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The unique, sheer beauty of Vietnamese folk art

Wednesday, March 27, 2013, 15:00 GMT+7
The unique, sheer beauty of Vietnamese folk art
Prof. Philippe Papin was describing ‘the Vietnamese blue’ which is unique to Vietnamese folk paintings in the painting called ‘The elephants and the banana grove’.

The singular, refined use of colors and the allegory cleverly employed in Vietnamese folk paintings, which are currently on display, are among the key factors that make them so unique, commented Prof. Philippe Papin, a French history professor and a discerning enthusiast and authority on Vietnamese art.

Apart from Henri Oger’s widely published folk paintings, the exhibition called “Vietnamese folk painting – Trio painting sets”, which is being held at the Institute of Cultural Exchange with France (IDECAF) until April 6, also features the first-time publication of Maurice Durand’s and Luc Van Tien’s paintings in Vietnam.

One- of- a- kind color blend

According to Prof. Papin, a lecturer at the Paris Practice Graduate School and a former member of the French Academy of the Far East (EFEO), where these prized works are being kept, the use of colors in Vietnamese folk works, such as a blue or pink background, is unique and inimitable throughout East Asia.

Periods in world art history are marked by special colors, for instance, the bleu de Chartres (Chartres’ blue) of the vitrail (stained glass windows) in this city’s large churches remain unrivaled, Papin pointed out.

“Similarly, I think the Vietnamese blue and pink in its folk art pieces also deserve such recognition,” the French expert stressed.

Original characterization, rich allegory

Prof. Papin also highlighted the unique characterization in Vietnamese folk artwork.

“In most works, spanning from the 18th century to the mid 20th century, the characters are instantly recognizable. Unlike the realistic portrayal of characters in Chinese paintings or the witty, comic Japanese style, Vietnamese folk items adopted the vintage ‘naïve’ style like that of its Dutch counterparts, which is highly symbolic yet incredibly simple,” Papin noted.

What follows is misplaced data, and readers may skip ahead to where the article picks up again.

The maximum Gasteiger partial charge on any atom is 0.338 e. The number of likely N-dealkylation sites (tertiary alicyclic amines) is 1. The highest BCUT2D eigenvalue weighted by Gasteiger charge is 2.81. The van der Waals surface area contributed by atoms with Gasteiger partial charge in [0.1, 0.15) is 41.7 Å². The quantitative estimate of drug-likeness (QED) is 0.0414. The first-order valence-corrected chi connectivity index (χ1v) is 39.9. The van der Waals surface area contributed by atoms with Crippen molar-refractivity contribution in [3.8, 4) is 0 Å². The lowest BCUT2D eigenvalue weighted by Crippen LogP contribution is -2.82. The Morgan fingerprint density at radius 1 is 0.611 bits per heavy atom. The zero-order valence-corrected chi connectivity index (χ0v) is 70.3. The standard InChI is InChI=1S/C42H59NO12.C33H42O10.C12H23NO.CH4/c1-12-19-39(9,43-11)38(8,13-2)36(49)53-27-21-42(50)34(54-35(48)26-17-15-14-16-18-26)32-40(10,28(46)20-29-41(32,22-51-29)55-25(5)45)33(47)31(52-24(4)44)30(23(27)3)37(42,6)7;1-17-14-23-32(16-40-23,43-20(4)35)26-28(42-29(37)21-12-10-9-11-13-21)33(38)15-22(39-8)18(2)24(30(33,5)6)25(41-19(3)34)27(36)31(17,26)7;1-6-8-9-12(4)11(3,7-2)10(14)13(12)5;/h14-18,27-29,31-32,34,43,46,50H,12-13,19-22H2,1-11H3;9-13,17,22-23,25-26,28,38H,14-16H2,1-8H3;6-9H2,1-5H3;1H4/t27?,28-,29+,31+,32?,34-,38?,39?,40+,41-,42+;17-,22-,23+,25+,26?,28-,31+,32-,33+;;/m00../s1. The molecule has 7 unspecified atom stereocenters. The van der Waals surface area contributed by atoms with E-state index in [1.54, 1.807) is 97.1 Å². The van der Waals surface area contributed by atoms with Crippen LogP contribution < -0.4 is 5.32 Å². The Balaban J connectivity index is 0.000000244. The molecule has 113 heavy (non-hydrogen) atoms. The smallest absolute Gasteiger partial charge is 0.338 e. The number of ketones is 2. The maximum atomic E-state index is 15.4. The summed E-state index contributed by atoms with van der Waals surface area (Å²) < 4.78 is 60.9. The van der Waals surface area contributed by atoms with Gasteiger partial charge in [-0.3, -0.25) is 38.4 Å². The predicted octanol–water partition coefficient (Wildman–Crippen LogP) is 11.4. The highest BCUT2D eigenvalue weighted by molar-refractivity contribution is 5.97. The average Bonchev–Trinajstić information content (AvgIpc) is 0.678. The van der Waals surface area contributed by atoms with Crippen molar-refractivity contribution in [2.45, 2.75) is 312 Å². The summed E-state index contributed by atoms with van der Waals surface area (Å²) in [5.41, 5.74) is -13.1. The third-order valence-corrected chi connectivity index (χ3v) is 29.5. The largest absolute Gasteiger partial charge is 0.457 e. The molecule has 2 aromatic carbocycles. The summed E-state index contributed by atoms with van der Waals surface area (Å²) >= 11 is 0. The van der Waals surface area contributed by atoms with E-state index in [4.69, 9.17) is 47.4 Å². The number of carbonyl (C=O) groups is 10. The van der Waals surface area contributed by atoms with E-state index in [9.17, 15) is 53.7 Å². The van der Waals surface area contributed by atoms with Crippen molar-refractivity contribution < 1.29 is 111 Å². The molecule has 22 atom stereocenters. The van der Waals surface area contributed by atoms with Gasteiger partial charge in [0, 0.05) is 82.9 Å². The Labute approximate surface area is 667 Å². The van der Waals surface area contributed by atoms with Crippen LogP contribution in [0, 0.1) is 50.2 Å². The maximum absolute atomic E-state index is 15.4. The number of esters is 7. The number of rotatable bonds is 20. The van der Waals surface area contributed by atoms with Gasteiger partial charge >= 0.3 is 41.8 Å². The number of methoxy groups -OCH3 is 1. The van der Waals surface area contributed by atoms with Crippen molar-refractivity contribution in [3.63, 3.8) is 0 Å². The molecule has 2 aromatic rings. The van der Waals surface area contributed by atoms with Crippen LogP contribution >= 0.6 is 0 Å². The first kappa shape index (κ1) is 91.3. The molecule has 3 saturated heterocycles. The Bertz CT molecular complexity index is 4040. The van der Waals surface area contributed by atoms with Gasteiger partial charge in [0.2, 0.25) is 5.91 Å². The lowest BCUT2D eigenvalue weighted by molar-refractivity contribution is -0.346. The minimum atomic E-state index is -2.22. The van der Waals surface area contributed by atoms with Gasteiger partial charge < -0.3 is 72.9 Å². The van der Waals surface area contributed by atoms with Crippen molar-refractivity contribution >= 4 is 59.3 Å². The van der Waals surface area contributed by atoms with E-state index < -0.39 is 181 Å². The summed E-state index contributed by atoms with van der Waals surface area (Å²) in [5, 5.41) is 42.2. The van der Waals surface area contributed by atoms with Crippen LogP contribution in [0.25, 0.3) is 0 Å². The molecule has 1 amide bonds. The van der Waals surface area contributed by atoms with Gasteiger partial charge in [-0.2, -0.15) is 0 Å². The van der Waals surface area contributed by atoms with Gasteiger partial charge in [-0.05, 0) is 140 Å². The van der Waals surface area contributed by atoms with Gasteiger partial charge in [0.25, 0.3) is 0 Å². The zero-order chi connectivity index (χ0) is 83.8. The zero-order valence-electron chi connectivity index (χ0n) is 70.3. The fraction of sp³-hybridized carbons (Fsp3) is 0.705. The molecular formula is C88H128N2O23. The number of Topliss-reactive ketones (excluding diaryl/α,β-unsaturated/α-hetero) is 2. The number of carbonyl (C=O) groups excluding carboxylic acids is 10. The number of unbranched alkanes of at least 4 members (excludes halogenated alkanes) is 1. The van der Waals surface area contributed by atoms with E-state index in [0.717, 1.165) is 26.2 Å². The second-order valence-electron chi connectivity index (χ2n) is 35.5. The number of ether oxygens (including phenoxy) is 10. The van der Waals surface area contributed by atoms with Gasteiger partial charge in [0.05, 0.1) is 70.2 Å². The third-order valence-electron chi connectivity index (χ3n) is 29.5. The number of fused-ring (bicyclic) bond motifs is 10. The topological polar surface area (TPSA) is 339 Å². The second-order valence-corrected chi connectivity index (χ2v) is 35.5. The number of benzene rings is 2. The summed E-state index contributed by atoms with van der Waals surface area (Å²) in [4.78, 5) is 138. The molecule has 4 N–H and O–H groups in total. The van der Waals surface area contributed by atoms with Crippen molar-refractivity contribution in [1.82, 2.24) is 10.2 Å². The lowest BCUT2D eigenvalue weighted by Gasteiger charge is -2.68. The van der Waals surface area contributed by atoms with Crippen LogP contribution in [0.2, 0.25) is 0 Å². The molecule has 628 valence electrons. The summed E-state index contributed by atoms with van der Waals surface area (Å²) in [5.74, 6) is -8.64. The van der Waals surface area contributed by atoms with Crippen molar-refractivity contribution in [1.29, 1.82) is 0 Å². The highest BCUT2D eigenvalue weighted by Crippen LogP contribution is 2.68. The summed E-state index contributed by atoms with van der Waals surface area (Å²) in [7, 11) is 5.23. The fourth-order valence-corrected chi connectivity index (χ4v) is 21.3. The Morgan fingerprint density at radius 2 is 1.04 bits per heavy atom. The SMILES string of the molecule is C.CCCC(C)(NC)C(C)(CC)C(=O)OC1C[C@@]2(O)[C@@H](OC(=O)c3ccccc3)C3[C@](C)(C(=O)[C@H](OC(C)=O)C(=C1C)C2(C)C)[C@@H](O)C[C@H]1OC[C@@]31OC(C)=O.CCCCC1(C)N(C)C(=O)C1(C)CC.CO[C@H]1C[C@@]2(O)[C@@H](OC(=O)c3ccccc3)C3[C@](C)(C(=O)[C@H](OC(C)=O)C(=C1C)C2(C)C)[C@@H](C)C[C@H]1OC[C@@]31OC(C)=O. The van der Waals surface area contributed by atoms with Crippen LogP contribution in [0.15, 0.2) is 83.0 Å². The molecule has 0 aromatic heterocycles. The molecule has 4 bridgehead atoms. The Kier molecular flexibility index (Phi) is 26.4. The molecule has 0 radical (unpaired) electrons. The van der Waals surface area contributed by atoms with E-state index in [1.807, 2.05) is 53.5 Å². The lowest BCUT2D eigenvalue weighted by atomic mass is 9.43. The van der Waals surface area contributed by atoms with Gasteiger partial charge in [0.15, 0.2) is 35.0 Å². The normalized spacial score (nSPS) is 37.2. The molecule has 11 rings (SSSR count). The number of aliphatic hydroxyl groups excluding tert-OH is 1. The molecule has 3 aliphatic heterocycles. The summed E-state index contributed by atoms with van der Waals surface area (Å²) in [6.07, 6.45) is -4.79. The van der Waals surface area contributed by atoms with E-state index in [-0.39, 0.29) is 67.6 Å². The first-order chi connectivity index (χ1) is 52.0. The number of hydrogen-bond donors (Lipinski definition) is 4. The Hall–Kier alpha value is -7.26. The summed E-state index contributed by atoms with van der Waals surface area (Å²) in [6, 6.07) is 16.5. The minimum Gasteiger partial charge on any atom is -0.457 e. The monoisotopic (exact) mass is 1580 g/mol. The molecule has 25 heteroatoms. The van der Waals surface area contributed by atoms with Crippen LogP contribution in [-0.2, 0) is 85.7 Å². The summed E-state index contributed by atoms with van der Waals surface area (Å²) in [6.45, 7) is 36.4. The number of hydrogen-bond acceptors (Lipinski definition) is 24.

Most characters’ facial features and expressions are depicted by a few strokes, which is enough for viewers to recognize who the characters are and also allows room for their imagination to work, Papin elaborated.

As the paintings are indicative of people’s Lunar New Year wishes, they all adopt the conventional style, which is prevalent all over Asia.

Prof. Papin also highlighted the striking similarity between the Vietnamese use of such images as chubby kids holding a peach, three-legged toads, opulent mandarins or phoenixes and South Europeans’ employment of pine trees and the reindeer-pulled sledge on Christmas, even though these don’t exist in reality there.

“As they are conventional images, they may be unreasonable, both in Vietnam and elsewhere,” the professor noted.

The items of the modern era are also examples of the uniqueness and originality of  Vietnamese folk art.

Vietnamese propagandist paintings are a far cry from their Chinese contemporary counterparts in that the latter are highly realistic, lifelike and almost phonographic, while the former remain traditional, rich in allegory and symbolism, and are created on one-color, large papers, Prof. Papin stressed.

Other significant characteristics of Vietnamese folk art include diversity (featuring a wide array of styles and themes, and several variant versions of the original), rarity and temporariness (the paintings are used for a short time only and are replaced with new ones when they get old), the French expert added.

Tuoi Tre


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